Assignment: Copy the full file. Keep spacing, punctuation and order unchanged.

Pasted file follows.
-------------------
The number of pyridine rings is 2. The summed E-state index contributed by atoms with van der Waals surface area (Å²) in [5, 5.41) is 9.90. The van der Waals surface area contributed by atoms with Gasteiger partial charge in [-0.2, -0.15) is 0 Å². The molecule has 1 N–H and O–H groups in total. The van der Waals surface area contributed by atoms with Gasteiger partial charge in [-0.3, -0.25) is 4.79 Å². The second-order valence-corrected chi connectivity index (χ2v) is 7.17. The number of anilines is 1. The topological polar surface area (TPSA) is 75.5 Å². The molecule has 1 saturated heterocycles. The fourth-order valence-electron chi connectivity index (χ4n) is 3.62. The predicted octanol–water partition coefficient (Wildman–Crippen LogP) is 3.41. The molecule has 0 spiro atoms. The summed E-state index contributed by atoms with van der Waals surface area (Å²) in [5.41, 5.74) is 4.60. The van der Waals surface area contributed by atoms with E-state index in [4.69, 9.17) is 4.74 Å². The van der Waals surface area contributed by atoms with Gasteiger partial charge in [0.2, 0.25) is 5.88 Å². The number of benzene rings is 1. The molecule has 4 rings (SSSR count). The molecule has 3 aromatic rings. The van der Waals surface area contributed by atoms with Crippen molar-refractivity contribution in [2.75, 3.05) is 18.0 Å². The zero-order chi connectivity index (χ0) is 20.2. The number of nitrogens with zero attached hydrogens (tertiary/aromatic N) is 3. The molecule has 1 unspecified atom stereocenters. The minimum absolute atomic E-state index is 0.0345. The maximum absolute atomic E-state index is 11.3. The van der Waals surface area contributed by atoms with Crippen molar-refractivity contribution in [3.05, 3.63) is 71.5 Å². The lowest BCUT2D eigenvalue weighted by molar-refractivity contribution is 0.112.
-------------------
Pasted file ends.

The number of pyridine rings is 2. The summed E-state index contributed by atoms with van der Waals surface area (Å²) in [5, 5.41) is 9.90. The van der Waals surface area contributed by atoms with Gasteiger partial charge in [-0.2, -0.15) is 0 Å². The molecule has 1 N–H and O–H groups in total. The van der Waals surface area contributed by atoms with Gasteiger partial charge in [-0.3, -0.25) is 4.79 Å². The second-order valence-corrected chi connectivity index (χ2v) is 7.17. The number of anilines is 1. The topological polar surface area (TPSA) is 75.5 Å². The molecule has 1 saturated heterocycles. The fourth-order valence-electron chi connectivity index (χ4n) is 3.62. The predicted octanol–water partition coefficient (Wildman–Crippen LogP) is 3.41. The molecule has 0 spiro atoms. The summed E-state index contributed by atoms with van der Waals surface area (Å²) in [5.41, 5.74) is 4.60. The van der Waals surface area contributed by atoms with E-state index in [4.69, 9.17) is 4.74 Å². The van der Waals surface area contributed by atoms with Gasteiger partial charge in [0.2, 0.25) is 5.88 Å². The number of benzene rings is 1. The molecule has 4 rings (SSSR count). The molecule has 3 aromatic rings. The van der Waals surface area contributed by atoms with Crippen molar-refractivity contribution in [2.75, 3.05) is 18.0 Å². The zero-order chi connectivity index (χ0) is 20.2. The number of nitrogens with zero attached hydrogens (tertiary/aromatic N) is 3. The molecule has 1 unspecified atom stereocenters. The minimum absolute atomic E-state index is 0.0345. The maximum absolute atomic E-state index is 11.3. The van der Waals surface area contributed by atoms with Crippen molar-refractivity contribution in [3.05, 3.63) is 71.5 Å². The lowest BCUT2D eigenvalue weighted by molar-refractivity contribution is 0.112.